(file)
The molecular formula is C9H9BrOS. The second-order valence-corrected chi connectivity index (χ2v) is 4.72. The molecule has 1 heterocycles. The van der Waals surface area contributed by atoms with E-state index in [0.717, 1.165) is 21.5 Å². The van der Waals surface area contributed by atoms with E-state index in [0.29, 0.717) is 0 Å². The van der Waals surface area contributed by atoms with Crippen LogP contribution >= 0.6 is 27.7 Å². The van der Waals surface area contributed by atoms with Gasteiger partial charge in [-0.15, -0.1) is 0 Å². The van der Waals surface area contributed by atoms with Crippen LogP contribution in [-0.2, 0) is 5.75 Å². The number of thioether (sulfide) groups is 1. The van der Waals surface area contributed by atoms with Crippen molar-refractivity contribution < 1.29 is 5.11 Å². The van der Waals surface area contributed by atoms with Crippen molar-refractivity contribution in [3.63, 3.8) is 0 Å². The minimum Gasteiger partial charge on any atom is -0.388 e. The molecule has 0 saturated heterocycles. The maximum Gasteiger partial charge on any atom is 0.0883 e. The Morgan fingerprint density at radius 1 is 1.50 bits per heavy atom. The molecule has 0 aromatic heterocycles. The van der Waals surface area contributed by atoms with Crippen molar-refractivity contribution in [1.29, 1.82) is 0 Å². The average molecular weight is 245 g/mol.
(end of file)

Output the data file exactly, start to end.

The molecular formula is C9H9BrOS. The second-order valence-corrected chi connectivity index (χ2v) is 4.72. The molecule has 1 heterocycles. The van der Waals surface area contributed by atoms with E-state index in [0.717, 1.165) is 21.5 Å². The van der Waals surface area contributed by atoms with E-state index in [0.29, 0.717) is 0 Å². The van der Waals surface area contributed by atoms with Crippen LogP contribution >= 0.6 is 27.7 Å². The van der Waals surface area contributed by atoms with Gasteiger partial charge in [-0.15, -0.1) is 0 Å². The van der Waals surface area contributed by atoms with Crippen LogP contribution in [-0.2, 0) is 5.75 Å². The number of thioether (sulfide) groups is 1. The van der Waals surface area contributed by atoms with Crippen molar-refractivity contribution < 1.29 is 5.11 Å². The van der Waals surface area contributed by atoms with Crippen molar-refractivity contribution in [3.63, 3.8) is 0 Å². The minimum Gasteiger partial charge on any atom is -0.388 e. The molecule has 0 saturated heterocycles. The maximum Gasteiger partial charge on any atom is 0.0883 e. The Morgan fingerprint density at radius 1 is 1.50 bits per heavy atom. The molecule has 0 aromatic heterocycles. The van der Waals surface area contributed by atoms with Crippen molar-refractivity contribution in [1.29, 1.82) is 0 Å². The average molecular weight is 245 g/mol.